We provided several potential explanations for the lower number of Black coaches in college basketball. Career plan differences, lack of role models, characteristics of networks, hiring practices, and organizational structure and culture are all plausible causes. This study focuses on a non-diversity-related policy in the Division system—namely the creation of Division 3 in 1973—which created an imbalance of representation for Black coaches that still persists today. More research is needed to clarify the impact of each hindrance and examine the influence of policies on racial diversity in executive positions.
Data Availability Statement
The data supporting the findings of this study are available at https://doi.org/10.7910/DVN/G3ST4O.
CN, CG-G, HD, and JC conceived the research idea, designed the experiment, performed the analyses, and wrote the manuscript. All authors contributed to the article and approved the submitted version.
This work was financially supported by the Forschungskredit of the University of Zurich, grant no. FK-17-019.
Conflict of Interest
The authors declare that the research was conducted in the absence of any commercial or financial relationships that could be construed as a potential conflict of interest.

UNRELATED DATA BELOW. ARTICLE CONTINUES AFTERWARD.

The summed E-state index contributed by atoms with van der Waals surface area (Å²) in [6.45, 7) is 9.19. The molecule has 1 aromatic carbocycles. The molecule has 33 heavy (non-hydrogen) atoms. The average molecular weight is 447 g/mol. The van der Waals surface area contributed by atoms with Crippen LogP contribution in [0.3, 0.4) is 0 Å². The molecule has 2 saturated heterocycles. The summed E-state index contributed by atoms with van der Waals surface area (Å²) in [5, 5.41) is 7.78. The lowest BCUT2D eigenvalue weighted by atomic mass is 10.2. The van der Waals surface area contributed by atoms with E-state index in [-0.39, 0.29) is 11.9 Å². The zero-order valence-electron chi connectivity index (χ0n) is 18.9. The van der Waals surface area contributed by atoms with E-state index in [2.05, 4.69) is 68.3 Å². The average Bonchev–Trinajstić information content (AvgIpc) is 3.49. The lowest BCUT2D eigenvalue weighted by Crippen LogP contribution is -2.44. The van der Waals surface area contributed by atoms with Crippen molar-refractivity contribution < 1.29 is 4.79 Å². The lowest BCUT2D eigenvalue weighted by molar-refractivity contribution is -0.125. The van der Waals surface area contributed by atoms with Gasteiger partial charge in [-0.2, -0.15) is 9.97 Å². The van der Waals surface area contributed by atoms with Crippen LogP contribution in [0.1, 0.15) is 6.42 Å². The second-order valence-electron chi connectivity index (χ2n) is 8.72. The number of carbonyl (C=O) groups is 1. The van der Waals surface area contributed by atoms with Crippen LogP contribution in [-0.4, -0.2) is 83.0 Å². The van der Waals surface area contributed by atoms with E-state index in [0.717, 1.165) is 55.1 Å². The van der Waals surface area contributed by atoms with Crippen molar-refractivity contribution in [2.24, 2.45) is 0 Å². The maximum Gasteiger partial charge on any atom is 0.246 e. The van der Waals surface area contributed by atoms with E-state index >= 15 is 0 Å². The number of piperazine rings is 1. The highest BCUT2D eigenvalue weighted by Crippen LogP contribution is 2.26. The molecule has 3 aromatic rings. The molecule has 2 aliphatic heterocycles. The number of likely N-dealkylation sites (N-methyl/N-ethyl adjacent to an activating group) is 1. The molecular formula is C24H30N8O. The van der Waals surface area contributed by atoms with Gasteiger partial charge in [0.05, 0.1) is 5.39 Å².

For their comments and suggestions, we would like to thank seminar participants at UC Berkeley, University of Amsterdam, University of Zurich, Shanghai Sports University, Higher School of Economics Moscow, Autonomous University of Madrid, Universidad Pública de Navarra, and the University of Michigan.
The Supplementary Material for this article can be found online at: https://www.frontiersin.org/articles/10.3389/fsoc.2020.00069/full#supplementary-material
1. ^We use the term “Black” as not all “Black” coaches might self-identify with the term African American.
2. ^Less than 1% of Fortune 500 CEOs are of Black descent.
3. ^This is astounding, as all five Nobel laureates working for the University do not earn as much. However, Berkeley is far from the exception, but is, rather, the standard for US colleges and Universities. For more information regarding the employees wages, see https://ucannualwage.ucop.edu/wage/.